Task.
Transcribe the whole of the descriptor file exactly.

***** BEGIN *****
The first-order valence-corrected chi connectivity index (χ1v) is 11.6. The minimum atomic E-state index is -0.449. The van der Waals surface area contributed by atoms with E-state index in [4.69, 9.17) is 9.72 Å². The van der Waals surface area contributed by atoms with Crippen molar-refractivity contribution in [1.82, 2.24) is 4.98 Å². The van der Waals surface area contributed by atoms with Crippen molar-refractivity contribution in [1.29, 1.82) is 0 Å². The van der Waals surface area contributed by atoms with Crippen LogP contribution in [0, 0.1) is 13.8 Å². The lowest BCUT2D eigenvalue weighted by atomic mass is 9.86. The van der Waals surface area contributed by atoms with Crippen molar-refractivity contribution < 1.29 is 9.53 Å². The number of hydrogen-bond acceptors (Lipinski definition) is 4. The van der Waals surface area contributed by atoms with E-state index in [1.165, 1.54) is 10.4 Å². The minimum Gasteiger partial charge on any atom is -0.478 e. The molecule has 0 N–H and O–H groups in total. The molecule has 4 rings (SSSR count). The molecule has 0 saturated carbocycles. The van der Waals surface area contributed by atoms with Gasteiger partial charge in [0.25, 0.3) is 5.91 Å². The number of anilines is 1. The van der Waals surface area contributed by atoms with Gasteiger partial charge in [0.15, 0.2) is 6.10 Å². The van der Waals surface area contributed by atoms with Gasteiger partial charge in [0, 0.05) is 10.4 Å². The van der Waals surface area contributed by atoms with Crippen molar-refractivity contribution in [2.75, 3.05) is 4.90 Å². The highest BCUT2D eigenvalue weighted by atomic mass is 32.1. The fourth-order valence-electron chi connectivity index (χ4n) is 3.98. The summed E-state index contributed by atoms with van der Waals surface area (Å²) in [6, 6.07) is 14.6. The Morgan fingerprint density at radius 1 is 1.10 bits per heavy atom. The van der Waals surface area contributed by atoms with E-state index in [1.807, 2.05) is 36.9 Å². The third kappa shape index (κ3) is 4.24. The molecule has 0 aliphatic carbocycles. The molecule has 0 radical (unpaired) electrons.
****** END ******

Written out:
The first-order valence-corrected chi connectivity index (χ1v) is 11.6. The minimum atomic E-state index is -0.449. The van der Waals surface area contributed by atoms with E-state index in [4.69, 9.17) is 9.72 Å². The van der Waals surface area contributed by atoms with Crippen molar-refractivity contribution in [1.82, 2.24) is 4.98 Å². The van der Waals surface area contributed by atoms with Crippen molar-refractivity contribution in [1.29, 1.82) is 0 Å². The van der Waals surface area contributed by atoms with Crippen LogP contribution in [0, 0.1) is 13.8 Å². The lowest BCUT2D eigenvalue weighted by atomic mass is 9.86. The van der Waals surface area contributed by atoms with Crippen molar-refractivity contribution < 1.29 is 9.53 Å². The number of hydrogen-bond acceptors (Lipinski definition) is 4. The van der Waals surface area contributed by atoms with E-state index in [1.165, 1.54) is 10.4 Å². The minimum Gasteiger partial charge on any atom is -0.478 e. The molecule has 0 N–H and O–H groups in total. The molecule has 4 rings (SSSR count). The molecule has 0 saturated carbocycles. The van der Waals surface area contributed by atoms with Gasteiger partial charge in [0.25, 0.3) is 5.91 Å². The number of anilines is 1. The van der Waals surface area contributed by atoms with Gasteiger partial charge in [0.15, 0.2) is 6.10 Å². The van der Waals surface area contributed by atoms with Gasteiger partial charge in [0, 0.05) is 10.4 Å². The van der Waals surface area contributed by atoms with Crippen molar-refractivity contribution in [2.75, 3.05) is 4.90 Å². The highest BCUT2D eigenvalue weighted by atomic mass is 32.1. The fourth-order valence-electron chi connectivity index (χ4n) is 3.98. The summed E-state index contributed by atoms with van der Waals surface area (Å²) in [6, 6.07) is 14.6. The Morgan fingerprint density at radius 1 is 1.10 bits per heavy atom. The van der Waals surface area contributed by atoms with E-state index in [1.807, 2.05) is 36.9 Å². The third kappa shape index (κ3) is 4.24. The molecule has 0 aliphatic carbocycles. The molecule has 0 radical (unpaired) electrons.